It used to be a dim red-light district for sailors, then in the 1960s and 1970s a springboard for musicians such as the Beatles, and at the same time a mile for furtive, undisguised sex tourism. Since the 1990s, Hamburg's most famous party mile has been transformed into a trendy district with a special flair. Bars and music clubs are located here next to art galleries, cabaret and theater houses, musical palaces and noble restaurants. A visit to the Reeperbahn.
On the Reeperbahn at half past twelve in the nightHans Albers, On the Reeperbahn at half past midnight 1912
Whether you've got a girl or not
Are you having fun
Because that can be found
On the Reeperbahn at half past twelve in the night
The Reeperbahn is the hub of Hamburg nightlife in the St. Pauli district. It is 930 meters long, lined with nightclubs and bars, discos and pubs. Especially the side street Große Freiheit, the Hans-Albers-Platz as well as the Spielbudenplatz with Panopticon and Operetta House are popular with tourists and locals alike. On the corner of Spielbudenplatz and Davidstraße is also probably the most famous police station in Hamburg, the Davidwache. The building of Hamburg's police station 15 has become famous beyond Hamburg through film and television. Although the police station, with just under one square kilometer and about 14,000 inhabitants, is the smallest station in Europe, there is no question of boredom for the officers. Especially on weekends, there is a lot going on on the adjacent Reeperbahn.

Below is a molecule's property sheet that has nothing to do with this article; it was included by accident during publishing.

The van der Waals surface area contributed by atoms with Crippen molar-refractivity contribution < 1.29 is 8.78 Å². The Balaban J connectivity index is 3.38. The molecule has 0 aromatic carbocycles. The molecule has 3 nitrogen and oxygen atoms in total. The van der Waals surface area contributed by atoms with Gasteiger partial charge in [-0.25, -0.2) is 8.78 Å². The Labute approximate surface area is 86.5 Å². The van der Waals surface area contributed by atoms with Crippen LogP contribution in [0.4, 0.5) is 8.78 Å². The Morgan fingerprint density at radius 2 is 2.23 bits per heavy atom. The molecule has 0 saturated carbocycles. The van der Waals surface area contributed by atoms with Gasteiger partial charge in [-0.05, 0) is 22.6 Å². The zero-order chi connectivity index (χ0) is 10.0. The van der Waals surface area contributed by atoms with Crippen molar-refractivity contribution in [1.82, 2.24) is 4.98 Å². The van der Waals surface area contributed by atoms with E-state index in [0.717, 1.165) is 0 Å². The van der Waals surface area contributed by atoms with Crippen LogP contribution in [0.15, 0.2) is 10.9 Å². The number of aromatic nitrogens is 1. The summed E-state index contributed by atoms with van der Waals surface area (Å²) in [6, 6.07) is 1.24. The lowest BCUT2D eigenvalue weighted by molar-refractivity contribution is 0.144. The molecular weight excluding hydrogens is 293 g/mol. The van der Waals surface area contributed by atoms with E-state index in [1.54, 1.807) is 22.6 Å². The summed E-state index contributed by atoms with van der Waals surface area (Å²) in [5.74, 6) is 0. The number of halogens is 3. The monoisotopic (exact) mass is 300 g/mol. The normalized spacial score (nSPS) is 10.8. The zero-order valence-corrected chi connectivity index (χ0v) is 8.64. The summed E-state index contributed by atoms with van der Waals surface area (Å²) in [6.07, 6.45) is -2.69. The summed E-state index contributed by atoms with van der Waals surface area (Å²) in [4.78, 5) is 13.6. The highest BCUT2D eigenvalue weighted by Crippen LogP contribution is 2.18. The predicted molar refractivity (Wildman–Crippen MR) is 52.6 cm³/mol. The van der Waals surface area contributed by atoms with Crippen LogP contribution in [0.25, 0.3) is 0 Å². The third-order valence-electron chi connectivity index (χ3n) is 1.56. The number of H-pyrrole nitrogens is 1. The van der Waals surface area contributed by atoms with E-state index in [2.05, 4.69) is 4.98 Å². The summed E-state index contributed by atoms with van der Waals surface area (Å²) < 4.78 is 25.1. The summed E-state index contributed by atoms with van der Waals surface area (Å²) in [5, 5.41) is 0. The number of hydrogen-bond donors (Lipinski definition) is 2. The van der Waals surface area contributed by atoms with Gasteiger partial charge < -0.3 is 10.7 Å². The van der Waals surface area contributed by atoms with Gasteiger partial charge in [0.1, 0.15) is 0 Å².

Herbertstraße runs parallel to the Reeperbahn, a brothel street closed to young people and women. But today, most visitors tend to stream past the red-light haunts into the trendy music clubs and restaurants, theaters and musical houses. Luminous lettering is flashing all around and the later the evening, the more crowded the streets and the more exuberant the people. Whether live bands or international DJs - the musical variety in the clubs is high. Legendary scene temples are and were Golden Poodle Club and Mojo Club, the new Molotov and the Harbour Sound, Kaiserkeller and Great Freedom 36, Prince bar and Moondoo. It's hard to imagine that the historic Reeperbahn was once a place of outcasts outside the city gates of Hamburg.
From 1618 to 1648, Germany was at war. In order to be able to defend themselves, numerous hills in the suburbs of Hamburg were leveled to have a clear field of fire. Areas such as Eimsbüttel, Rotherbaum, St. Georg and the Hamburger Berg, today's St. Pauli, were located outside the fortifications. Here, in the middle of the firing zone, only those who were undesirable in the city settled: innkeepers, prostitutes and undesirable institutions, such as the Pesthof, a hospital for epidemics and mental disorders. In the following years, craftsmen and businesses were also added, whose work required a lot of space, polluted the water, smelled strongly or made a lot of noise.
From the year 1630 the reep beaters and rope makers also outsourced their work to Hamburger Berg. The old railroads at Eichholz, not far from today's landing bridges, had become too small over time. For an important basic requirement for their work were long lanes on which the ropes, up to 300 meters long, were made by hand. This activity gave the Altonaer Allee, which was laid out around 1820/30, its later name - Reeperbahn. The Seilerstraße, which runs parallel to the Reeperbahn, also bears witness to this period.